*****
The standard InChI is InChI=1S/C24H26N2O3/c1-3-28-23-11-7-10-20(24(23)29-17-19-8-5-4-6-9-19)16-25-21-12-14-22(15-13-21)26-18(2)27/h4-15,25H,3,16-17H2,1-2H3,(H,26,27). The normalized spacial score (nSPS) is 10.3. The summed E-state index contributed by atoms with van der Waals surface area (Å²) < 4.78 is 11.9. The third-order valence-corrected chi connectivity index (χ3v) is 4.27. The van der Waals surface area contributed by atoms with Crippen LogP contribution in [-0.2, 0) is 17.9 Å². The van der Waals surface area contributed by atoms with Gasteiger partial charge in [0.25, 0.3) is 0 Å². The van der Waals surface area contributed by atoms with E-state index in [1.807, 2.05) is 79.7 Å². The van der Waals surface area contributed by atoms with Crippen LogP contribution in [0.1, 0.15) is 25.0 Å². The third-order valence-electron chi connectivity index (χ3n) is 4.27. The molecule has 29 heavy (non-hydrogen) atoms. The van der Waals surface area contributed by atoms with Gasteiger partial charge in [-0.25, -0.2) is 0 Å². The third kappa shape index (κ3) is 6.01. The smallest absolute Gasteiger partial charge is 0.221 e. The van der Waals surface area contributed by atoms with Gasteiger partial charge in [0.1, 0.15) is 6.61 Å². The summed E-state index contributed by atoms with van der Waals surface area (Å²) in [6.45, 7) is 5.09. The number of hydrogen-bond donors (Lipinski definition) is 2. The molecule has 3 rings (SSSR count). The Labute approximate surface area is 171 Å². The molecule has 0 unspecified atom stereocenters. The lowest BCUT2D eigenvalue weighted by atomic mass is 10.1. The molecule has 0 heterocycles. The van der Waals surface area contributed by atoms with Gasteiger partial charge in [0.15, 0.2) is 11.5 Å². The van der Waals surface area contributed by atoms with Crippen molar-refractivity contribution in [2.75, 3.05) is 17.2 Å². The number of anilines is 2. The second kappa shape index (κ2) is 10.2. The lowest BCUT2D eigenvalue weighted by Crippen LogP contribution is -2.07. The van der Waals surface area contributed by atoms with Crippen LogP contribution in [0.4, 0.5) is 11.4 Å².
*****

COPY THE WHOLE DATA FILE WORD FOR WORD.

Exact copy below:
The standard InChI is InChI=1S/C24H26N2O3/c1-3-28-23-11-7-10-20(24(23)29-17-19-8-5-4-6-9-19)16-25-21-12-14-22(15-13-21)26-18(2)27/h4-15,25H,3,16-17H2,1-2H3,(H,26,27). The normalized spacial score (nSPS) is 10.3. The summed E-state index contributed by atoms with van der Waals surface area (Å²) < 4.78 is 11.9. The third-order valence-corrected chi connectivity index (χ3v) is 4.27. The van der Waals surface area contributed by atoms with Crippen LogP contribution in [-0.2, 0) is 17.9 Å². The van der Waals surface area contributed by atoms with Gasteiger partial charge in [0.25, 0.3) is 0 Å². The van der Waals surface area contributed by atoms with E-state index in [1.807, 2.05) is 79.7 Å². The van der Waals surface area contributed by atoms with Crippen LogP contribution in [0.1, 0.15) is 25.0 Å². The third-order valence-electron chi connectivity index (χ3n) is 4.27. The molecule has 29 heavy (non-hydrogen) atoms. The van der Waals surface area contributed by atoms with Gasteiger partial charge in [-0.25, -0.2) is 0 Å². The third kappa shape index (κ3) is 6.01. The smallest absolute Gasteiger partial charge is 0.221 e. The van der Waals surface area contributed by atoms with Gasteiger partial charge in [0.1, 0.15) is 6.61 Å². The summed E-state index contributed by atoms with van der Waals surface area (Å²) in [6.45, 7) is 5.09. The number of hydrogen-bond donors (Lipinski definition) is 2. The molecule has 3 rings (SSSR count). The Labute approximate surface area is 171 Å². The molecule has 0 unspecified atom stereocenters. The lowest BCUT2D eigenvalue weighted by atomic mass is 10.1. The molecule has 0 heterocycles. The van der Waals surface area contributed by atoms with Gasteiger partial charge in [0.15, 0.2) is 11.5 Å². The van der Waals surface area contributed by atoms with Crippen molar-refractivity contribution in [2.75, 3.05) is 17.2 Å². The number of anilines is 2. The second kappa shape index (κ2) is 10.2. The lowest BCUT2D eigenvalue weighted by Crippen LogP contribution is -2.07. The van der Waals surface area contributed by atoms with Crippen LogP contribution in [0.4, 0.5) is 11.4 Å².